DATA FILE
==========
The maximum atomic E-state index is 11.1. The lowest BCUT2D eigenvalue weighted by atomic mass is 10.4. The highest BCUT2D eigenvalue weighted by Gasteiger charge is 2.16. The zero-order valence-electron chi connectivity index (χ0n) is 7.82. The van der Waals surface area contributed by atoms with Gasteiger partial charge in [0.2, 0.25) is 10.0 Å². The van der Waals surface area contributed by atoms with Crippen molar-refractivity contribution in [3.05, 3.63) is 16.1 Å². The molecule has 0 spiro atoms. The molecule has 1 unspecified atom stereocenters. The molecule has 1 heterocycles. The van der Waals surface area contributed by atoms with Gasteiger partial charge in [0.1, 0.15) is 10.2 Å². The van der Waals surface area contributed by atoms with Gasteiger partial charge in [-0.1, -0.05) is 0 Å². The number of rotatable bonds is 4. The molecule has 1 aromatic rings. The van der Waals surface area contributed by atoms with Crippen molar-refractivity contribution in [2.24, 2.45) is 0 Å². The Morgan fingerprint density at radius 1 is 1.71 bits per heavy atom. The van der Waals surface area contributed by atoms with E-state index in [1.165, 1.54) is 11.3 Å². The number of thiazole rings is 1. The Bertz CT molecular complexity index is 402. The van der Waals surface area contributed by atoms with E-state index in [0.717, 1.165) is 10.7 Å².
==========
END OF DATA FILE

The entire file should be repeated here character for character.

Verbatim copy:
The maximum atomic E-state index is 11.1. The lowest BCUT2D eigenvalue weighted by atomic mass is 10.4. The highest BCUT2D eigenvalue weighted by Gasteiger charge is 2.16. The zero-order valence-electron chi connectivity index (χ0n) is 7.82. The van der Waals surface area contributed by atoms with Gasteiger partial charge in [0.2, 0.25) is 10.0 Å². The van der Waals surface area contributed by atoms with Crippen molar-refractivity contribution in [3.05, 3.63) is 16.1 Å². The molecule has 0 spiro atoms. The molecule has 1 unspecified atom stereocenters. The molecule has 1 heterocycles. The van der Waals surface area contributed by atoms with Gasteiger partial charge in [0.1, 0.15) is 10.2 Å². The van der Waals surface area contributed by atoms with Gasteiger partial charge in [-0.1, -0.05) is 0 Å². The number of rotatable bonds is 4. The molecule has 1 aromatic rings. The van der Waals surface area contributed by atoms with Crippen molar-refractivity contribution in [2.24, 2.45) is 0 Å². The Morgan fingerprint density at radius 1 is 1.71 bits per heavy atom. The van der Waals surface area contributed by atoms with E-state index in [1.165, 1.54) is 11.3 Å². The number of thiazole rings is 1. The Bertz CT molecular complexity index is 402. The van der Waals surface area contributed by atoms with E-state index in [0.717, 1.165) is 10.7 Å².